The Moderns: European Designers in Sydney
This object-rich exhibition tells the stories of Sydney’s émigré architects, interior designers and furniture makers working in the 1930s to 1960s and their impact on the development of modernist design in Sydney.
Predominantly well-educated, urbanised and middle class, Sydney’s émigrés brought a direct experience of European modernism then available to few Australians at the time. Supported by a network of European clients and assisted by émigré craftsmen, they made a significant contribution across many fields of design and in the media, and quickly recast the suburban, low-scale city into a modern metropolis.
Designers George Korody and Steven Kalmar sold lightweight furniture for the modern home, while cabinetmakers Michael Gerstl and Paul Kafka brought a European flavour to the custom made furniture market. Architects such as Henry Epstein and Hugh Buhrich designed starkly modernist houses in Sydney from the 1940s while Hugo Stossel and Hans Peter Oser formed large firms that helped transformed Sydney’s skyline. High profile and influential, Sydney's émigré designers also included commentators Eva Buhrich and George Molnar, regular contributors to some of the most noteworthy publications of the day, including The Sydney Morning Herald, Australian House & Garden and Architecture & Arts magazines.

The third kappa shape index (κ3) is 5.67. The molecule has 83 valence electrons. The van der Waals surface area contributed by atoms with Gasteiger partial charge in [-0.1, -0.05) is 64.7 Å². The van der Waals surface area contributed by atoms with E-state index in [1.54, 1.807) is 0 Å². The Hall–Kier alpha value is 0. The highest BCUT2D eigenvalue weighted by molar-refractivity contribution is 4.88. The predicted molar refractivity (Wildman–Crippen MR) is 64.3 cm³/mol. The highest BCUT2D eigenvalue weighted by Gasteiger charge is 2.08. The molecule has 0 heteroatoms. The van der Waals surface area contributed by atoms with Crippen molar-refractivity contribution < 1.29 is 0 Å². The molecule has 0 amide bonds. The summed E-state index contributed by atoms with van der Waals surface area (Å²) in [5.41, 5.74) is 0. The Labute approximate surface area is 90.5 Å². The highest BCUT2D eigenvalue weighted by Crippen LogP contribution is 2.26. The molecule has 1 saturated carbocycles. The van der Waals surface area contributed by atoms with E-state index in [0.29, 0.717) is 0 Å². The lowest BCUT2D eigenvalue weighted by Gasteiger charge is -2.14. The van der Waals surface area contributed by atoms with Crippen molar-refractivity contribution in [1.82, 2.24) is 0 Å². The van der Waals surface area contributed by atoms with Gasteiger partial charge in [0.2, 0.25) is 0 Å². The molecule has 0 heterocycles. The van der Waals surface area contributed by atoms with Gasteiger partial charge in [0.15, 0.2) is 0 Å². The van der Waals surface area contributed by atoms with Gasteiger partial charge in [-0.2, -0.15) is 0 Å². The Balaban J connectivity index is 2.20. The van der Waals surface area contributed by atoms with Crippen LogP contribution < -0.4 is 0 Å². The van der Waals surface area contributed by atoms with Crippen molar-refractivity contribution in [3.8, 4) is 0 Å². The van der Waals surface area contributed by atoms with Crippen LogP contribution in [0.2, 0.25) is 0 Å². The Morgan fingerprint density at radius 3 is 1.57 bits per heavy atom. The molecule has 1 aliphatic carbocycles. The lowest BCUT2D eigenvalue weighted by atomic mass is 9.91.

While Austrian-born Harry Seidler AC, OBE became justifiably one of Australia’s most famous architects, the large, robust and interconnected community of European designers who were his contemporaries was all but forgotten.
Discover the vitality of this community, their stories of achievement, loss, adaptation and ingenuity in this celebration of both the richness that migration brings and the diverse history of our city.
The Governors Table
Celebrate all things modernist with our special modernism‑inspired cocktail offer alongside delicious lunch and dinner menus, on the site of first Government House.
Behind the scenes...
Exhibition curator Rebecca Hawcroft discusses the exhibition, its background and some of her favourite objects from the show.
Museum of Sydney